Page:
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The Hasty Pudding Institute of 1770 Announces Details of Screenwriting Fellowship With the Black List

Institute Seeks to Promote Aspiring Screenwriters and Satire in the Arts

CAMBRIDGE, MA (March 20, 2014) – The Hasty Pudding Institute of 1770 announced details of its inaugural Hasty Pudding Institute Screenwriting Fellowship with the Black List, which seeks to increase the visibility of satire and social commentary in the arts. The inaugural fellowship will include a $20,000 grant to help aspiring writers of satire or social commentary to continue developing scripts and projects in that tradition.

The Fellowship will be administered cooperatively between the Hasty Pudding Institute of 1770 and the Black List, Hollywood’s leading screenwriting service whose annual list of best unproduced screenplays includes seven of the last fourteen Academy Awards for screenwriting and three of the last six Best Pictures.

“It’s a true joy to partner with the Hasty Pudding on this important fellowship opportunity,” said Franklin Leonard, founder and CEO of the Black List. “I’ve always believed in the potential of art to change the world and nowhere is that more true than in populist forms like film. The Pudding’s work in this regard already stands apart, and this fellowship offers an extraordinary opportunity to support writers whose work has that potential.”

“We are incredibly excited to announce this innovative fellowship,” said Andrew L. Farkas, Graduate Chairman and Grand Sphinx of the Hasty Pudding Institute of 1770. “Satire is at the roots of the Hasty Pudding’s history. We couldn’t be more thrilled to help discover and promote writers in this rich tradition.”

Beginning today, the Black List will allow script submissions to opt into consideration for the Hasty Pudding Institute Screenwriting Fellowship.  The submission window will close on July 10, 2014.  From there, the Black List will deliver a short list of writers to the Hasty Pudding Institute’s judging panel for final deliberations. The judging panel is still being finalized, comprised of some Harvard and Hasty Pudding alumni, including WHIPLASH and LABOR DAY producer Helen Estabrook, former Daily Show head writer David Javerbaum, and Trophy Wife co-creator Sarah Haskins.

“I am very excited to help the Hasty Pudding and the Black List find and support emerging talent with important things to say,” said Sarah Haskins, whose script Booksmart was on the 2009 Black List. “This fellowship also takes the burden off those of us who have run out of important things to say. So for that, emerging talent, I thank you.”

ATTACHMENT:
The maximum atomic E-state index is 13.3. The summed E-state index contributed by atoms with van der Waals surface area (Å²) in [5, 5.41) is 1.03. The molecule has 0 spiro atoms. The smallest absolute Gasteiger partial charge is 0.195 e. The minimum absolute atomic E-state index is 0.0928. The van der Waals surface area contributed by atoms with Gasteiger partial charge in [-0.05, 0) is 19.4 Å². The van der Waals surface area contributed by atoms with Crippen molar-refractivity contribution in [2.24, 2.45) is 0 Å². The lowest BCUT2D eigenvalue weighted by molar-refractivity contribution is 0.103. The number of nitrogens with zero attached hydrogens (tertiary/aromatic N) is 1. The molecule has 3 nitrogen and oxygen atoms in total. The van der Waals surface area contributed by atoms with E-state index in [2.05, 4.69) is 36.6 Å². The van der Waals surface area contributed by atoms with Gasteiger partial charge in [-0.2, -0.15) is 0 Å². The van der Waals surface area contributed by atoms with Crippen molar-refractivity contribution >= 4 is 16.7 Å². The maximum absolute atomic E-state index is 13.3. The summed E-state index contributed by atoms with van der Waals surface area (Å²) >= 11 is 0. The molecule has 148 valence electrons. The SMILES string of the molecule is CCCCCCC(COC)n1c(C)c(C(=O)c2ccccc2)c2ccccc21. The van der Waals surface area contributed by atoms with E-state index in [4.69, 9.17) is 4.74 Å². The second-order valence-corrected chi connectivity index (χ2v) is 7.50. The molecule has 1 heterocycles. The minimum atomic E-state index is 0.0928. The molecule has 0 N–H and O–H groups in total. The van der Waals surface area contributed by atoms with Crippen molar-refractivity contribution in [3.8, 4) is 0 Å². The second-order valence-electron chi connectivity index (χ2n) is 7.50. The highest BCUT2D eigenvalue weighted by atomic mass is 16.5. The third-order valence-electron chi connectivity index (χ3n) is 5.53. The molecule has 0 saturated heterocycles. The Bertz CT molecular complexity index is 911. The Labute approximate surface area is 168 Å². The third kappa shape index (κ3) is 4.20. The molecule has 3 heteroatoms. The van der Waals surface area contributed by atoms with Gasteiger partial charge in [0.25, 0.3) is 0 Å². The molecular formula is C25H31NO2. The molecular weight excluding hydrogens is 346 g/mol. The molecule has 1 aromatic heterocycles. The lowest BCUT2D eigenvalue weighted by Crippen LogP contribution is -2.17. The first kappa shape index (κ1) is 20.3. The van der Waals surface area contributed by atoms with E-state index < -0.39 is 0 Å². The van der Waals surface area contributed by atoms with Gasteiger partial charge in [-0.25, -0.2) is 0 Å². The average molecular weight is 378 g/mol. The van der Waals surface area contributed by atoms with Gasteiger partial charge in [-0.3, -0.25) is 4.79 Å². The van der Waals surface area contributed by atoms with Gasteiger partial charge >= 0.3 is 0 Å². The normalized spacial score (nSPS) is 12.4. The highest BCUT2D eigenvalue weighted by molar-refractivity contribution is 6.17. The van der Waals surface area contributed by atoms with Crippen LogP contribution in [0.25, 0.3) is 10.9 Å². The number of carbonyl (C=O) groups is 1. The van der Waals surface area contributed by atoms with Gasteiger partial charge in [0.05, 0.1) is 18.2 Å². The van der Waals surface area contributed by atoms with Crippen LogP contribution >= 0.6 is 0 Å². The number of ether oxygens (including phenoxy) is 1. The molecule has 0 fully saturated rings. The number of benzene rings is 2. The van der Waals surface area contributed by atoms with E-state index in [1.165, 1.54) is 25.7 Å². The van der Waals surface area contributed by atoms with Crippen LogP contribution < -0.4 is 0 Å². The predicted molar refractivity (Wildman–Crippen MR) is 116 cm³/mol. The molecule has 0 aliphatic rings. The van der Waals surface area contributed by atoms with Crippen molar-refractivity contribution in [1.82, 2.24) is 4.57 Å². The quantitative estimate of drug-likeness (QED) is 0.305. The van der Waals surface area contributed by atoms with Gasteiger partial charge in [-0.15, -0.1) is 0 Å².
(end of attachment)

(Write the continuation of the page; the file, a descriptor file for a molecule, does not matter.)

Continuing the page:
The Hasty Pudding Institute of 1770’s philanthropic mission is to promote freedom of expression in all aspects of the performing arts, to encourage satire, comedy and the cultivation of young talent, not just at Harvard but around the world. The Institute is comprised of The Hasty Pudding Club (the oldest social club in the United States), The Hasty Pudding Theatricals (the third oldest theater group in the world, after the Comédie Française and the Oberammergau Passion Players) and the Harvard Krokodiloes (the foremost collegiate a cappella group in the United States). Over the last two centuries, it has grown into a premiere performing arts organization, a patron of the arts and comedy, and an advocate for satire and discourse as tools for change worldwide.

For more information about the Hasty Pudding Institute of 1770, please visit:



The Black List is an online community where content makers find scripts to make and writers to write them, and writers find people to make their scripts and employ them.  Begun in 2005 as an annual survey of several dozen executives’ favorite unproduced screenplays, the Black List has grown to survey over 500 executives each year (virtually 100% of Hollywood’s studio system’s executive corps). Over 250 Black List scripts have been produced into films grossing more than $19 billion in worldwide box office.  Black List scripts have won 30 Academy Awards – including three of the last six Best Pictures (“Slumdog Millionaire,” “The King’s Speech,” and “Argo) and seven of the last fourteen screenwriting awards (“Juno,” “Slumdog Millionaire,” “The King’s Speech,” “The Social Network,” “The Descendants,” “Argo” and “Django Unchained”) – from almost 200 nominations. In October 2012, the Black List launched an online database of every screenplay circulating Hollywood and all those submitted by English language screenwriters from around the world. Since its launch, it has hosted more than 11,000 screenplays and completed more than 15,000 script evaluations. Dozens of writers have found major agency and management company representation and/or sales or options of their scripts as a direct consequence of introductions made via the site. At any given time, more than 2,400 screenplays are actively hosted for perusal by thousands of film industry professionals, ranging from major agency assistants to studio and network heads.


For more information about the Black List, please visit:


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